It was not a long walk from my hotel at the waterfront to Tuol Sleng; the foul smell from the sewers accompanied me the entire length, riding atop the acrid air of Phnom Penh.
I recognised the buildings when they came up; I'd even anticipated the barbed wire, having read about it. Tuol Sleng was built to serve as a school no different in appearance that those that missionaries have established across Asia. This one has four buildings, each with two stories on top of a ground floor, and two generous quadrangles for play and for assembly, and quite airy classrooms.
New villas fronted the school; apartments blocks flanked it on the sides. On every floor, homes out there were level with the classrooms. I saw through the classroom windows clothes hung to dry, children at play, a housewife washing food in the balcony, and other sundries of family. A villa on the corner in front belongs to the America Friends Service Committee. Villas next to it are taken by other NGOs bearing names such as Village Works. The tea shop before the gates of this school-turned-torture-centre-turned-museum is for tourists.
When the Khmer Rouge turned the school into a prison, they began their interrogations in the surrounding buildings. But there they took to rape to such an excess that Comrade Duch consolidated all operations into the school. Duch ran the prison, oversaw all the torture that happened there, and, soon as he had a "confession," certified the dispatch of his prisoners to the "killing fields" out of town. He baulked at rape, for some reason.
Pictures on the walls showed the state of the victims at the end of a "session." Senior leaders decreed as traitors were given a whole classroom each, and a metal cot to which they were shackled in irons. A small ordnance-can by the cot served as toilet. Lesser captives were made to build their own tiny cells in the classrooms — sloppy concreting, rough brickwork, skewed walls attest to the lay work of the unskilled. Pictures of captives are on display in some classrooms. Too many of them are of children, the terror is stark in their black eyes.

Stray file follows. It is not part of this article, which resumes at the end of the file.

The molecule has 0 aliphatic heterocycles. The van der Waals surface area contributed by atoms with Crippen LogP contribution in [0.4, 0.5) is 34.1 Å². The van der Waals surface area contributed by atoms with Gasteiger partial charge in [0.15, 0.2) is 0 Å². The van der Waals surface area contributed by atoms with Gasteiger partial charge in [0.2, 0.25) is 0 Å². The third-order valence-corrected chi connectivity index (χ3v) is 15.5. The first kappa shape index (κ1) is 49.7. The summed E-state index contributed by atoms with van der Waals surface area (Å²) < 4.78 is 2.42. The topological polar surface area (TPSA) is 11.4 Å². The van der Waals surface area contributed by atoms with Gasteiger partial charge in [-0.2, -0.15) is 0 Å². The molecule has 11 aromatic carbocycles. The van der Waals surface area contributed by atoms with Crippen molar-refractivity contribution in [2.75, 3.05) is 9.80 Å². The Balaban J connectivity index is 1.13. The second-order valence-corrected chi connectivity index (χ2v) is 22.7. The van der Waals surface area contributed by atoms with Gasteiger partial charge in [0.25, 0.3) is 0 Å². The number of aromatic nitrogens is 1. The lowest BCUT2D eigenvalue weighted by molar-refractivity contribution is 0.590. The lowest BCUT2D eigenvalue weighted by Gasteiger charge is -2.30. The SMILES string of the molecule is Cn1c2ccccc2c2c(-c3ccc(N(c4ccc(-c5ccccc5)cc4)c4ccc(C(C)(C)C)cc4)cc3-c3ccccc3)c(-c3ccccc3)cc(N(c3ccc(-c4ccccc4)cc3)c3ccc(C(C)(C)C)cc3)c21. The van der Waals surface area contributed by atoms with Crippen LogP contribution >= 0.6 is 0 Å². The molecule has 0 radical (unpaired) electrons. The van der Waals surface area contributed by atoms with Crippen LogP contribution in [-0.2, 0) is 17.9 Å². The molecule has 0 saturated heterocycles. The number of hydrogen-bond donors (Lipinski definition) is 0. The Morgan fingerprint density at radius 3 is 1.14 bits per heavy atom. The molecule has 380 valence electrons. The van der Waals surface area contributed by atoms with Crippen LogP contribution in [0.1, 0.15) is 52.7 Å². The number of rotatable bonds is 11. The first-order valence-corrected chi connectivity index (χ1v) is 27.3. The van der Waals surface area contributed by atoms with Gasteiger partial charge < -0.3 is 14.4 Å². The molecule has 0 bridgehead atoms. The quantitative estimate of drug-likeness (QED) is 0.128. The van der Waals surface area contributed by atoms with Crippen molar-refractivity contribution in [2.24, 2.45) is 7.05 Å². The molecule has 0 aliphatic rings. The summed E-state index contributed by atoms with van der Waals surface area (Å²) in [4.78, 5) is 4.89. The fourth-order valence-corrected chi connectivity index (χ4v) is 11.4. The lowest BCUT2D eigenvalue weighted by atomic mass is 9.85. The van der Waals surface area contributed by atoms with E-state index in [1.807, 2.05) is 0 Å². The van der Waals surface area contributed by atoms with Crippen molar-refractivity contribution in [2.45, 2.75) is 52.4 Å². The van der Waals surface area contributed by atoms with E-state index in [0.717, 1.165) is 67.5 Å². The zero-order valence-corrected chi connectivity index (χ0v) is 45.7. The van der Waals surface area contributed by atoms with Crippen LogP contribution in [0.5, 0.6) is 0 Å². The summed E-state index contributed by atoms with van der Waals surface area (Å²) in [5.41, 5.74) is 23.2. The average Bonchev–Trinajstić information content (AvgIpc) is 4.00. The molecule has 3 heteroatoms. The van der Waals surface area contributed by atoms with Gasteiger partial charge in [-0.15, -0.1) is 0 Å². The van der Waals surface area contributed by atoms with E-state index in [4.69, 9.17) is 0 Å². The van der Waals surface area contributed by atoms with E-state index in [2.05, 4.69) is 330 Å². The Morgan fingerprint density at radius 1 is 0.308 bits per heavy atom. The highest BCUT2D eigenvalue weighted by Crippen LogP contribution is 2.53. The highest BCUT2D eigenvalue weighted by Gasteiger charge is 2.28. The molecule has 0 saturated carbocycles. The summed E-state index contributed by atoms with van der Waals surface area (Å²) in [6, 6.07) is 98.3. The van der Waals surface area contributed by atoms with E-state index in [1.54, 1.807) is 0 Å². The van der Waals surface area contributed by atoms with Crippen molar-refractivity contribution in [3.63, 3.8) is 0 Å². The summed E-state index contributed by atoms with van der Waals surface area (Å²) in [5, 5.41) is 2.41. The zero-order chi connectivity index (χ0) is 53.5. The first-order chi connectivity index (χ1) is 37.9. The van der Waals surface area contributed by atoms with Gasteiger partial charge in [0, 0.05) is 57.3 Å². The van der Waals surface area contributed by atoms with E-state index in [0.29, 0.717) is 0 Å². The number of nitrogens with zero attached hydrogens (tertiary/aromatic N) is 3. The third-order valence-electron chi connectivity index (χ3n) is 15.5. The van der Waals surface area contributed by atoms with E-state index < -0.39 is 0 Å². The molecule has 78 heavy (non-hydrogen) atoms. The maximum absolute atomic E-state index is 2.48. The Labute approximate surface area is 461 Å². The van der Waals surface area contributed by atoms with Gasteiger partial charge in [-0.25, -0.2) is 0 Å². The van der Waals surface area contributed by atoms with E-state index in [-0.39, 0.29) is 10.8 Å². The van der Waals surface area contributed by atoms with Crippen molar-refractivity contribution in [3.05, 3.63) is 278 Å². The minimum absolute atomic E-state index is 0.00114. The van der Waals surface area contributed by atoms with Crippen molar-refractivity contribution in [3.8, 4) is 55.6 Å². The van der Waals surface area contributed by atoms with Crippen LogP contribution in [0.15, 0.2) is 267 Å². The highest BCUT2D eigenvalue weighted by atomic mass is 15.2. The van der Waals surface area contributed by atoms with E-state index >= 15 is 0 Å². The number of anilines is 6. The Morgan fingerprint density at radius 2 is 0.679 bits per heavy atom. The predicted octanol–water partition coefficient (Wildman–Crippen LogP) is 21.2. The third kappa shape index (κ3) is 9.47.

Sketches on the walls showed how the ingenious torture devices worked. Seeing them, I didn't recoil; the images wouldn't evoke the state of those who lost hope in this hell on earth, and perhaps prayed for urgent death. Instead, a dullness came over me, a numbing of the mind, and I went out and sat on a bench in the playground and watched sparrows playing. Young Buddhist monks sat on the next bench; French and American tourists had arrived in buses. Guides in browns were herding them. Khmer elders stood outside and waited for their young to finish the tour. A sombre silence sat heavy on the place, and I wondered how this horrendous relic of the recent past appeared to families that lived in the buildings around.
I took comfort in water from a pet bottle, and the flutter of the occasional sparrow flying close, beating fast its wings.